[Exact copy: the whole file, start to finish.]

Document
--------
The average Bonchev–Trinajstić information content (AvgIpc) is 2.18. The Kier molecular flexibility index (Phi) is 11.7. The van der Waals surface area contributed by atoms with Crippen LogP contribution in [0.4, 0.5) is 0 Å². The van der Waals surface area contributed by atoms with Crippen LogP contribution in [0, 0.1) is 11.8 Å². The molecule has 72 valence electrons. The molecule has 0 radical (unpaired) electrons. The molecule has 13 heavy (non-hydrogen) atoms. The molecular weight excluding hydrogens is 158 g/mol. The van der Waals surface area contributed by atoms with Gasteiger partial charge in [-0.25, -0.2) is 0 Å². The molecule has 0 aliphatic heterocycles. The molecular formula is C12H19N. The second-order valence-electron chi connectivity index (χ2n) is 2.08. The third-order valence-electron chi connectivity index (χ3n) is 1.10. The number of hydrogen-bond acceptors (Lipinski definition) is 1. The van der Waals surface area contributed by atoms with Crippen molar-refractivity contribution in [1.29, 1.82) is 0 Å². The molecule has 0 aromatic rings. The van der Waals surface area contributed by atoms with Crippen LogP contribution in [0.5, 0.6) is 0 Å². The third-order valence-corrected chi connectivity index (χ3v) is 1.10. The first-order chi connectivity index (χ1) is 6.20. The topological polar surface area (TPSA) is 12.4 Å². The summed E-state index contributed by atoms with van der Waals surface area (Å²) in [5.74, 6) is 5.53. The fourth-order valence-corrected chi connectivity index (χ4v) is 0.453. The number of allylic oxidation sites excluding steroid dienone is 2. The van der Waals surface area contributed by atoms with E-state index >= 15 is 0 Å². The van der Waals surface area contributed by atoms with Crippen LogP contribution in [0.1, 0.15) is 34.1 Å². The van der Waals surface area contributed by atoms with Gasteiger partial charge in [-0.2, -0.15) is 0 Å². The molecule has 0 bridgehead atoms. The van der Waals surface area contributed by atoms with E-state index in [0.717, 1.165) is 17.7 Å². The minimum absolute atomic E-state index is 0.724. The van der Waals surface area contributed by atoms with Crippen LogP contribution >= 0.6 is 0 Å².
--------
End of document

The average Bonchev–Trinajstić information content (AvgIpc) is 2.18. The Kier molecular flexibility index (Phi) is 11.7. The van der Waals surface area contributed by atoms with Crippen LogP contribution in [0.4, 0.5) is 0 Å². The van der Waals surface area contributed by atoms with Crippen LogP contribution in [0, 0.1) is 11.8 Å². The molecule has 72 valence electrons. The molecule has 0 radical (unpaired) electrons. The molecule has 13 heavy (non-hydrogen) atoms. The molecular weight excluding hydrogens is 158 g/mol. The van der Waals surface area contributed by atoms with Gasteiger partial charge in [-0.25, -0.2) is 0 Å². The molecule has 0 aliphatic heterocycles. The molecular formula is C12H19N. The second-order valence-electron chi connectivity index (χ2n) is 2.08. The third-order valence-electron chi connectivity index (χ3n) is 1.10. The number of hydrogen-bond acceptors (Lipinski definition) is 1. The van der Waals surface area contributed by atoms with Crippen molar-refractivity contribution in [1.29, 1.82) is 0 Å². The molecule has 0 aromatic rings. The van der Waals surface area contributed by atoms with Crippen LogP contribution in [0.5, 0.6) is 0 Å². The third-order valence-corrected chi connectivity index (χ3v) is 1.10. The first-order chi connectivity index (χ1) is 6.20. The topological polar surface area (TPSA) is 12.4 Å². The summed E-state index contributed by atoms with van der Waals surface area (Å²) in [5.74, 6) is 5.53. The fourth-order valence-corrected chi connectivity index (χ4v) is 0.453. The number of allylic oxidation sites excluding steroid dienone is 2. The van der Waals surface area contributed by atoms with E-state index >= 15 is 0 Å². The van der Waals surface area contributed by atoms with Crippen LogP contribution in [0.1, 0.15) is 34.1 Å². The van der Waals surface area contributed by atoms with Gasteiger partial charge in [-0.2, -0.15) is 0 Å². The molecule has 0 bridgehead atoms. The van der Waals surface area contributed by atoms with E-state index in [0.717, 1.165) is 17.7 Å². The minimum absolute atomic E-state index is 0.724. The van der Waals surface area contributed by atoms with Crippen LogP contribution >= 0.6 is 0 Å².